However, there is a place for trusts in some kinds of business arrangements - most notably where the business is going to hold any sort of non-depreciable property or asset. If you buy an actual premises (a house or warehouse), or if you intend to use the business to invest in other businesses (buying shares in other businesses, or structuring several layers of subsidiaries), these are non-depreciable assets - their value is carried on your books until you sell the asset, and they are then subject to Capital Gains Tax rules rather than regular income tax rules.
Trusts are able to stream their capital gains out to the beneficiaries of the trust - and if this is streamed out to individuals, the capital gains are eligible for a 50% discount - so you will only pay tax on 50% of the gain on sale of these assets.
Companies are not eligible for any capital gains discounts, so they pay tax on 100% of the gain on sale of non-depreciable assets.
If you do choose to run your business through a trust, there are two main forms it can take:
- a unit trust, where each investor owns a particular number of units, and is entitled to proportional income accordingly (best for unrelated or multiple investors)
- a discretionary trust, where the profits can be streamed at the discretion of the trustee (this is used to stream income to family or partners, as well as related companies, to minimise the overall tax payable each year)
Setting up a trust is generally the most expensive form of starting a business - as well as the cost of the trust deed itself (probably around $500-1,000), it's also recommended to set up a trustee company to protect the business owners' personal assets (another $500+), and you'll likely need to consult accountants or lawyers to discuss and confirm the structure.
Like companies, losses are quarantined inside trusts until there is enough profit to use up the losses.
Trusts can also pay wages to beneficiaries just like companies can, so there is no need to structure the investment to reward 'work' done in the business - wages can be paid to reflect that.
I imagine you're feeling a bit of information overload at the moment, so let's take a minute to have a meme break. Remember, there's a summary table at the end of this article that summarises everything I've just said, and everything after the meme break.
What should I consider when I'm choosing my business structure?
There's a myriad of things that might be a factor in choosing your business structure, but I've outlined the most important ones below:
1. How many people will be involved? Just you, or you plus other business partners?
If it's just you, you're probably best being a sole trader or company. If there's more than one business partner, a partnership, company or trust will all work.
2. How big do you expect your business to be?
Are you intending to build it up to a point where you need to employ staff? Are you intending to grow and then sell the business? What are your estimated gross income and profit figures for the first few years? Are you intending or expecting to quickly reach the point where being taxed individually would be an exorbitant tax rate?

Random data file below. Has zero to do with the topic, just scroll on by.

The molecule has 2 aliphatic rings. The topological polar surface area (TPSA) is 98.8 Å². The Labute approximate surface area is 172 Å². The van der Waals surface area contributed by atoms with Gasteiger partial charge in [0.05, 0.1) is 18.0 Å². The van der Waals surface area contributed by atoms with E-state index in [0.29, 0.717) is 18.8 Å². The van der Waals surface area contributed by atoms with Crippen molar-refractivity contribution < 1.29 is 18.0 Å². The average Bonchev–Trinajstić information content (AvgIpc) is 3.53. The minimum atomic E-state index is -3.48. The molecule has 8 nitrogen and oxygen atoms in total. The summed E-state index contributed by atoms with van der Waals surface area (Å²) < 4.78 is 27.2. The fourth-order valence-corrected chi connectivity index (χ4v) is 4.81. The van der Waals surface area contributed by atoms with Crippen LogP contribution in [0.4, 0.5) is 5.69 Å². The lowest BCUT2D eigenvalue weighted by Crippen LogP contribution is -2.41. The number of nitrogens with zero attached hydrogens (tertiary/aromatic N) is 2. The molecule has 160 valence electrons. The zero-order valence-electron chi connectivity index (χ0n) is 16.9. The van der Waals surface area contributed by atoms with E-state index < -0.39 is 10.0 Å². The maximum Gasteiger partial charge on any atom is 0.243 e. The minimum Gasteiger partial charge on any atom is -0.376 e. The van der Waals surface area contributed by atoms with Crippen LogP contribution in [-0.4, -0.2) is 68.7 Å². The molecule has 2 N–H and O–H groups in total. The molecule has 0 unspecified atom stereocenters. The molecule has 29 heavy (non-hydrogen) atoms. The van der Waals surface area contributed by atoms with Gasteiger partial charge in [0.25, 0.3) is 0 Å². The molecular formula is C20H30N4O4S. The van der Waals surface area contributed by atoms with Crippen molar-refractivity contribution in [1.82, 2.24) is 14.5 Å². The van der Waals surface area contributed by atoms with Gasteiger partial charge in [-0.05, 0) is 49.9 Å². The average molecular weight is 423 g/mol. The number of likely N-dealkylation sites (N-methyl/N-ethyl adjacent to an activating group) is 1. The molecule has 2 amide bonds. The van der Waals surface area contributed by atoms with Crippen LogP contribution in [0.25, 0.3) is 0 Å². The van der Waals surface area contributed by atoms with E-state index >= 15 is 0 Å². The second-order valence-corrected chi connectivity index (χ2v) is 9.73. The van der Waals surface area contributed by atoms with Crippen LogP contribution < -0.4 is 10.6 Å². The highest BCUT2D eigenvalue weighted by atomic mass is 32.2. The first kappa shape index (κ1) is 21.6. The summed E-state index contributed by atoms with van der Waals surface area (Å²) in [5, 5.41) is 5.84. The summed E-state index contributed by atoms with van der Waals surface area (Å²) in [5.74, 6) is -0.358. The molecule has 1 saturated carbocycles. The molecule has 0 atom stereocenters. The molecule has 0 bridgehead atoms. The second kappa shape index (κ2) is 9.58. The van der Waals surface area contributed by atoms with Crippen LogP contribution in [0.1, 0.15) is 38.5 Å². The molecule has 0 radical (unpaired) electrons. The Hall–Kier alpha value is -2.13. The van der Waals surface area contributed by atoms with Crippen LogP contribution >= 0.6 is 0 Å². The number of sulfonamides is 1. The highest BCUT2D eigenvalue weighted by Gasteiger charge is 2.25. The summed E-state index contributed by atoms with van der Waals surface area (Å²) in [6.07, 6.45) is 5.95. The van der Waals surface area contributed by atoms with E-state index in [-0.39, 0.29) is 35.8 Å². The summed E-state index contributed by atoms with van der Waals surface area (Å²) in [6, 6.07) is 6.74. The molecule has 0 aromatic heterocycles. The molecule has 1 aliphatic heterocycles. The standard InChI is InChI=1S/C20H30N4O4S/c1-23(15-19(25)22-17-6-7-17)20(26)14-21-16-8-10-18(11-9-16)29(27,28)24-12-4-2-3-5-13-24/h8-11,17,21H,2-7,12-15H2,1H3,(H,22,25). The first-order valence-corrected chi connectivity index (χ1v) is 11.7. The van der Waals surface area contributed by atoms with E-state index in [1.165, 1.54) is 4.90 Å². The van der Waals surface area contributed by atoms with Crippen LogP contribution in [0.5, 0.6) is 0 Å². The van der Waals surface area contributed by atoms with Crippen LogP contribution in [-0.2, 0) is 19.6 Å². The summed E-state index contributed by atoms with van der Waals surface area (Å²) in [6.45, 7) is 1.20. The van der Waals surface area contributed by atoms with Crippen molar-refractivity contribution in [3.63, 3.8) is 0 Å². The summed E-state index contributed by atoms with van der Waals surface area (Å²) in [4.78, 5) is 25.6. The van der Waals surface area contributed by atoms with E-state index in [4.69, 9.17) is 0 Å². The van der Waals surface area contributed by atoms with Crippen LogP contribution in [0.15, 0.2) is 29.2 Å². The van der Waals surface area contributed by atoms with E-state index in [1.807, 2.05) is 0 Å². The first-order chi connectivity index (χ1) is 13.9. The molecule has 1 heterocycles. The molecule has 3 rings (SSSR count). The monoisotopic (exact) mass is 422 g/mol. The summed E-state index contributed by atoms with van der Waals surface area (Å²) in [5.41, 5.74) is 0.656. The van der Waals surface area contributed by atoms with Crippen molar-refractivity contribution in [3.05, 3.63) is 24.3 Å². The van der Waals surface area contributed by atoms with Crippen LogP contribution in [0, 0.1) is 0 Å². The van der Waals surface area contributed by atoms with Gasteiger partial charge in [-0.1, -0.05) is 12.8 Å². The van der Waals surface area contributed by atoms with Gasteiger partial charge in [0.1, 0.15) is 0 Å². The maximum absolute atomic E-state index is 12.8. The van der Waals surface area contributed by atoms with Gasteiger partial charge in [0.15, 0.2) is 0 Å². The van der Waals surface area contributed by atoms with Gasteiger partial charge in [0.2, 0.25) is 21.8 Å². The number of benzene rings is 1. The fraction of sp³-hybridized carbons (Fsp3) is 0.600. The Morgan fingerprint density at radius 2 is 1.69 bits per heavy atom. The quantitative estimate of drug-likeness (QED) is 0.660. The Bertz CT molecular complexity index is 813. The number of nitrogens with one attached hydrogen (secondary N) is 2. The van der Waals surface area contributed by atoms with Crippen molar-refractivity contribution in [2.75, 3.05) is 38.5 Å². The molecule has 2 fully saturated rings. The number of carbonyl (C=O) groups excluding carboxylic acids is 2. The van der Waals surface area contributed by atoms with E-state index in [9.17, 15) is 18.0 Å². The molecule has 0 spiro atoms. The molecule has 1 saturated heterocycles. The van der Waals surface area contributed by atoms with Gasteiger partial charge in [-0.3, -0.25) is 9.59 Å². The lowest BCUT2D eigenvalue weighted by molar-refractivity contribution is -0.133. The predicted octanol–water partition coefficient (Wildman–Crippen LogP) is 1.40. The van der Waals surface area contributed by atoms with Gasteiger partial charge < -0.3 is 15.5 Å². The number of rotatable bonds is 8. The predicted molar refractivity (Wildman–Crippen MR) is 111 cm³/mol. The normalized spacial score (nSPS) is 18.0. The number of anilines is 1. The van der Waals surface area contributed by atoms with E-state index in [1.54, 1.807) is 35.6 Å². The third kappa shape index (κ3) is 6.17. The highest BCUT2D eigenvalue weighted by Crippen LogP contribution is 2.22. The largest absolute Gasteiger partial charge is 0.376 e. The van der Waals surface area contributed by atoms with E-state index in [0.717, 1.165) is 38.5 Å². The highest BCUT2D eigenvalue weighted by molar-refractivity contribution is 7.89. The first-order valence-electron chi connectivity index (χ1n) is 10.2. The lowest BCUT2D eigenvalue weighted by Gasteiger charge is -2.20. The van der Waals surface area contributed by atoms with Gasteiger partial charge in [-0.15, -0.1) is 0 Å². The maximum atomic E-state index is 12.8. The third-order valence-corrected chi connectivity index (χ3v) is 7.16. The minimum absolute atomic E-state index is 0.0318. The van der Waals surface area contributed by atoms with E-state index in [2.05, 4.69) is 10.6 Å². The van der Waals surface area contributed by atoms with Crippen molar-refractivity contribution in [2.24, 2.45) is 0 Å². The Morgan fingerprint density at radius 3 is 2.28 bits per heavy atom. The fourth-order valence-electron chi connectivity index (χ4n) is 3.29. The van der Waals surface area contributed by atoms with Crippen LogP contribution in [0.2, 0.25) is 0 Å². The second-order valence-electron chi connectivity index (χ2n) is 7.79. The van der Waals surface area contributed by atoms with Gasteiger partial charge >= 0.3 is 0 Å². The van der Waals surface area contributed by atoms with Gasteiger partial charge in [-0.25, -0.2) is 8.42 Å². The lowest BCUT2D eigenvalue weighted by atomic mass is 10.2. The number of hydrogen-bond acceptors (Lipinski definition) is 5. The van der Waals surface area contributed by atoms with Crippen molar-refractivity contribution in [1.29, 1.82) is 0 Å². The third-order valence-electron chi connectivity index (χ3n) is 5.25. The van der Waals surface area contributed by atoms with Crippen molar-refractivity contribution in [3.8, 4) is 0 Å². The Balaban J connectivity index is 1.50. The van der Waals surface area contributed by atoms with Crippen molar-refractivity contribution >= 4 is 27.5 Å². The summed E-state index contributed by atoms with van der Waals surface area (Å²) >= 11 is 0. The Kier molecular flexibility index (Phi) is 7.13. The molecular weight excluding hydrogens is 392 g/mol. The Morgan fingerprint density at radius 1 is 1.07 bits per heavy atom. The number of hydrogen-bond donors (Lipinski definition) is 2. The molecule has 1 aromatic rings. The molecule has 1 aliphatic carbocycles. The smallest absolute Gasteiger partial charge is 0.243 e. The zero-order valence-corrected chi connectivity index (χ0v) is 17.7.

If you're looking to grow rapidly, employ staff etc, it may be best to structure as a company from the start, to avoid the cost and issue of restructuring just a couple of years down the track.
If you're looking to sell, most structures will work - however some of them (like partnerships) make reporting more difficult when you're trying to present the 'picture' of how the business performs, for a potential buyer.
If your profit is estimated to be more than approx $100k, you should seriously look at setting up as a company to take advantage of the lower tax rate.
3. How likely is it that your business may go under?
If you're using the business predominantly to complete services (eg an accountant, a graphic designer etc) this risk is relatively low and you can easily set up as a sole trader or partnership if desired.
Hhowever if you're operating a retail shop or restaurant, or doing some sort of manufacturing or wholesaling, there is a higher risk of business collapse - consider the potential liability, and consider structuring as a company or trust to limit your liability.
4. How easily would you like to add or remove business partners moving forward?
If you're currently striking out alone, but envisioning expanding and bringing on other experts or investors in time, then structuring as a company makes it easier to issue equity to those investors when the times comes.
Similarly if you're expecting ongoing changes to your business ownership as investors come and go, a partnership is not the best structure - each change to the partners basically creates a new partnership. A company is a more flexible structure for these
5. Are you intending to own capital assets? (property, shares etc - not plant and equipment)
If so, the best structures would be sole trader (if it's just you, and your liability risk is low), or trust (if your liability risk is high, or there are multiple business partners). Partnerships become extremely difficult to manage when asset ownership is involved, and companies cannot access the concessional treatment of capital gains that trusts and individuals receive.
6. How much are you willing to spend to establish your business?
Keep in mind - this is an important factor, but choosing the cheapest structure should not outweigh the potential liability risks or tax rate issues when you're setting up.
So there's a whole lot of information spread across a whole lot of words, right? But it basically comes down to the 4 possible entities, and the 6 main considerations, so I've built you a table!
This might seem like a pretty heavy, in depth article, but setting up your business - while definitely exciting - is a pretty in depth thing if you're planning to grow, bring on investors, or eventually sell on to someone else. Choosing the right structure now can save you thousands of dollars in taxes or restructure costs in the future.
If you have any questions or want to discuss your new business, you can contact me for specific advice, to get the ball rolling on the actual set up activities, or even just to talk through the options with specific reference to your needs.
If you'd like to make sure you don't miss a single post in my series about establishing your small business so that you hit the ground running, be sure to sign up for my Small Business Newsletter!